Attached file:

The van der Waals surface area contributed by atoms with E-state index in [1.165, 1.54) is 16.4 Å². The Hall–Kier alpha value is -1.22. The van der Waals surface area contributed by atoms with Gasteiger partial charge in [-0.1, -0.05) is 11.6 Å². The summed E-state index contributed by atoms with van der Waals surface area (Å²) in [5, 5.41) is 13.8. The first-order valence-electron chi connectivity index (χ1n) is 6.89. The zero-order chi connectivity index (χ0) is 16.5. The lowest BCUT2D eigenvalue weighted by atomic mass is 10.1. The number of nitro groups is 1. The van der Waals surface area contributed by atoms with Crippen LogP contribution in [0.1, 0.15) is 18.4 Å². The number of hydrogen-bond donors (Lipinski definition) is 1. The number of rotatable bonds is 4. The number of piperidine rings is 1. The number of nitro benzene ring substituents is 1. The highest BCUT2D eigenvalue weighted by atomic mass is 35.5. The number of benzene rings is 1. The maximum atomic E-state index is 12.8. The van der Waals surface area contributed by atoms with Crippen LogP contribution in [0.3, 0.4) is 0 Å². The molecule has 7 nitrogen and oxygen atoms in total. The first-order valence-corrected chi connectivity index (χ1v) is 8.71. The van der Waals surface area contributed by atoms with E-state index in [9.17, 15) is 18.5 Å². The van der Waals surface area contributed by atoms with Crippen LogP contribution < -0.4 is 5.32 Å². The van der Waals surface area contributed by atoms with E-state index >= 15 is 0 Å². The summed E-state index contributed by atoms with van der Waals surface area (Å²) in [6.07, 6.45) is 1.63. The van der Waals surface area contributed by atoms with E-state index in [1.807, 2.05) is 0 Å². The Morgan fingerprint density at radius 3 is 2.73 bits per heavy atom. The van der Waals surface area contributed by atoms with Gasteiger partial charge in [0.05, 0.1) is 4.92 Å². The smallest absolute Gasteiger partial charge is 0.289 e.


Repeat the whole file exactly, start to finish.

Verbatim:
The van der Waals surface area contributed by atoms with E-state index in [1.165, 1.54) is 16.4 Å². The Hall–Kier alpha value is -1.22. The van der Waals surface area contributed by atoms with Gasteiger partial charge in [-0.1, -0.05) is 11.6 Å². The summed E-state index contributed by atoms with van der Waals surface area (Å²) in [5, 5.41) is 13.8. The first-order valence-electron chi connectivity index (χ1n) is 6.89. The zero-order chi connectivity index (χ0) is 16.5. The lowest BCUT2D eigenvalue weighted by atomic mass is 10.1. The number of nitro groups is 1. The van der Waals surface area contributed by atoms with Crippen LogP contribution in [0.1, 0.15) is 18.4 Å². The number of hydrogen-bond donors (Lipinski definition) is 1. The number of rotatable bonds is 4. The number of piperidine rings is 1. The number of nitro benzene ring substituents is 1. The highest BCUT2D eigenvalue weighted by atomic mass is 35.5. The number of benzene rings is 1. The maximum atomic E-state index is 12.8. The van der Waals surface area contributed by atoms with Crippen LogP contribution in [0.3, 0.4) is 0 Å². The molecule has 7 nitrogen and oxygen atoms in total. The first-order valence-corrected chi connectivity index (χ1v) is 8.71. The van der Waals surface area contributed by atoms with E-state index in [9.17, 15) is 18.5 Å². The van der Waals surface area contributed by atoms with Crippen LogP contribution < -0.4 is 5.32 Å². The van der Waals surface area contributed by atoms with E-state index >= 15 is 0 Å². The summed E-state index contributed by atoms with van der Waals surface area (Å²) in [6.07, 6.45) is 1.63. The van der Waals surface area contributed by atoms with E-state index in [1.807, 2.05) is 0 Å². The Morgan fingerprint density at radius 3 is 2.73 bits per heavy atom. The van der Waals surface area contributed by atoms with Gasteiger partial charge in [0.05, 0.1) is 4.92 Å². The smallest absolute Gasteiger partial charge is 0.289 e.